0

I'm using an Arduino Mega and four of its interrupts. Each interrupt is only used to start/stop a timer, depending if it's rising or falling, so effectively runs the same function. Does anyone know if theres a way to differentiate between which interrupt has been triggered? This way I can attach them all to the same ISR and just start/stop different timers.

Thanks, Shaun

0

The only sure-fire way of knowing which interrupt triggered your ISR is to examine the GPIO pin that the interrupt is associated with.

You need to use CHANGE interrupts so that you can keep track of the state of the pins - both HIGH and LOW. When you get an interrupt and read all the GPIO pins you have tied to the ISR you can then compare their values to the previously stored values. Any pins that have changed since the last ISR (or a pre-defined initial state) can be processed and handled accordingly.

Yes, it adds a certain amount of overhead to your code, and using digitalRead() may not be the most efficient way of doing it. Instead you may want to use direct port access to read the pin's state directly.

  • Thanks, I will have to look into direct port access as I haven't done this before. – Shaun Barney May 23 '16 at 14:36
0

Assuming that by "Mega" you mean the Mega 2560, see sections 15.2.4 and 15.2.5 of the 2/2014 datasheet referring to the External Interrupt Flags and Pin Change Interrupt flags:

When an edge or logic change on the INT7:0 pin triggers an interrupt request, INTF7:0 becomes set (one). If the I-bit in SREG and the corresponding interrupt enable bit, INT7:0 in EIMSK, are set (one), the MCU will jump to the interrupt vector. The flag is cleared when the interrupt routine is executed. Alternatively, the flag can be cleared by writing a logical one to it. These flags are always cleared when INT7:0 are configured as level interrupt.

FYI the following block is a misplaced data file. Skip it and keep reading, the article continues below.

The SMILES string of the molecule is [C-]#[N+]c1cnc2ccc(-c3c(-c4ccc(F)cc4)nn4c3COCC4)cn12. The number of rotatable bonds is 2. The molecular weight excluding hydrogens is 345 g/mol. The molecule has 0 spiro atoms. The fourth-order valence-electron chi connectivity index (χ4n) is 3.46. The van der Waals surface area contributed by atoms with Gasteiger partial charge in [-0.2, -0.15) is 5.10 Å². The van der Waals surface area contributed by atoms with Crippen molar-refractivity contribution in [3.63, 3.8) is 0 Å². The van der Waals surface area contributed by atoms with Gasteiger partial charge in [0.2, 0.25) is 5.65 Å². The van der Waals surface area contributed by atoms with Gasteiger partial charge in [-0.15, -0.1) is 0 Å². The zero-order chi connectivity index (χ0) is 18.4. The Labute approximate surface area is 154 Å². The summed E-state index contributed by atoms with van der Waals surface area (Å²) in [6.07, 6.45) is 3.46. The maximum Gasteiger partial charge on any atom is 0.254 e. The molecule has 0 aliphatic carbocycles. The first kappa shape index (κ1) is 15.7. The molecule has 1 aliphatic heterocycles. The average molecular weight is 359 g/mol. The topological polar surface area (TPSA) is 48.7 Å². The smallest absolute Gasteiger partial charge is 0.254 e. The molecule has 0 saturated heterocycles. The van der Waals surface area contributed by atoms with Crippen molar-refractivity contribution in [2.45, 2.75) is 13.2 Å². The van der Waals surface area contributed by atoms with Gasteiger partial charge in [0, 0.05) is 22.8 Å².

It is not clear from the above when specifically "The flag is cleared when the interrupt routine is executed" happens. It wouldn't be much use if it happened on ISR entry so I'll take a guess that it happens on return from interrupt, in which case the flags would be available to read in the ISR. An experiment would be in order, here. These flag registers are known to the compiler as EIFR and PCIFR, respectively.

  • My reading of the datasheet (see section 7.8) makes me think the flags are cleared at ISR entry. Only the GIE is enabled during RETI (it specifically mentions it) and it reads like it's at the start of the ISR that the flag is cleared: "The first type is triggered by an event that sets the Interrupt Flag. For these interrupts, the Program Counter is vectored to the actual Interrupt Vector in order to execute the interrupt handling routine, and hardware clears the corresponding Interrupt Flag.". – Majenko May 23 '16 at 13:15
  • For the RETI it says: "A return from an interrupt handling routine takes five clock cycles. During these five clock cycles, the Program Counter (three bytes) is popped back from the Stack, the Stack Pointer is incremented by three, and the I-bit in SREG is set." - So yes, it is very very woolly in its wording, but I would lean towards the interrupt flags not being available to read in the ISR, which is a bit poor really. Personally I prefer the Microchip method where it is up to the user to manually clear the interrupt flag when it is finished with. – Majenko May 23 '16 at 13:16
  • Thanks for the response, I'll test this method and post whether or not I can get it to work. – Shaun Barney May 23 '16 at 14:34
  • @Majenko: The only reason I hold out any hope at all that they'd be readable within the ISR is that someone designed those registers to be readable, which would be pointless if it is cleared during ISR vectoring (not to say it wasn't done that way!). The program would only ever be able to read zero. – JRobert May 23 '16 at 16:33
  • You can read them outside an ISR when the interrupt is disabled. You can use it like a flag that is set by hardware which you can then check as and when you want. You get the notification but you don't have to respond immediately. – Majenko May 23 '16 at 16:34

Your Answer

By clicking “Post Your Answer”, you agree to our terms of service, privacy policy and cookie policy

Not the answer you're looking for? Browse other questions tagged or ask your own question.